Rachel was only 14 years old when she lost her mother. She didn’t learn until she was older that her 41-year-old mother had died of metastatic breast cancer and that as a teenager she had lost her own mother to colorectal cancer.
When Rachel was 20, her gynecologist asked about her family history during an annual visit and recommended genetic testing through the High-Risk Cancer Genetics Program to better understand her hereditary risk for cancer. She received a positive test result for an inherited mutation in the BRCA1 gene that put her at higher risk for breast and ovarian cancer. Although Rachel met with a genetic counselor to discuss the results, she wasn’t prepared for the potential impact on her life. “I walked with that knowledge for many years, but simply blocked it all out,” she says.
Rachel was 32, engaged to be married, and working as a surgical technologist at a hospital when she felt ready to act on that knowledge. That’s when a friend encouraged her to see a specialist and recommended Freya R. Schnabel, MD, a surgical oncologist and director of breast surgery at NYU Langone’s Perlmutter Cancer Center.
Dr. Schnabel evaluated Rachel’s family and medical history and genetic test results, and discussed risk factors and options for preventive treatments. Dr. Schnabel also talked with Rachel about her plans to build her family and whether she wanted to have children—a decision that she had put on hold because of her potential cancer risk.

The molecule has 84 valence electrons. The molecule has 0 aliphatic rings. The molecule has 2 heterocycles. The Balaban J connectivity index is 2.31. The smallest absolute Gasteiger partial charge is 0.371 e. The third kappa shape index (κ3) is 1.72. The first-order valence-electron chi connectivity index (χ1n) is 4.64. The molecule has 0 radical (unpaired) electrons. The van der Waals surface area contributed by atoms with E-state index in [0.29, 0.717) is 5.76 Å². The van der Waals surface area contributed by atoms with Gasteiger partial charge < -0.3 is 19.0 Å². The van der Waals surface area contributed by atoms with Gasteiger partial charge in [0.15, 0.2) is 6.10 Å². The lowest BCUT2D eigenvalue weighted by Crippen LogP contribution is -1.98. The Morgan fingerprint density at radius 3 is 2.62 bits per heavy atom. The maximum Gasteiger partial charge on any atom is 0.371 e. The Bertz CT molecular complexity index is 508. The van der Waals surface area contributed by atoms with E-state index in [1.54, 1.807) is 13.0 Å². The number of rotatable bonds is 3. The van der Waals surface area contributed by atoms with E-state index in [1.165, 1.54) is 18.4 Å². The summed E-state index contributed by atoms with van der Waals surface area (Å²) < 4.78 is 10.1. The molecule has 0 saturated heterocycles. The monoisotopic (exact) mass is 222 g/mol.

“Thanks to my physician, I will live to see my children grow, graduate, and get married.”—Rachel, Age 44
In consultation with Rachel, Dr. Schnabel recommended that she continue to have regular breast cancer screenings but wait until age 40 to have preventive surgery to reduce her risk of developing breast and ovarian cancer. With that advice, Rachel felt more reassured about the road ahead and went on to marry and have two children, a boy and a girl, over the next few years. “Dr. Schnabel is more than just my doctor, she’s like a family member,” Rachel says.
When she turned 40, Rachel had surgery to remove her ovaries and fallopian tubes. As an added precaution, she also chose to have a hysterectomy. Two years later, she had a bilateral mastectomy to remove both breasts, a procedure that was performed by Dr. Schnabel, followed by breast reconstruction surgery by Nolan S. Karp, MD.
At age 44, Rachel is free of the anxiety that she once felt about her future. Recently, she completed her master’s degree and training in school and mental health counseling and plans to work with young adults on mental health and wellness. Most of all, she’s enjoying watching her own children grow and being there for them throughout their lives. “With Dr. Schnabel’s guidance, I know I made the right decision. I didn’t want my children to lose their mother the way I did,” she says.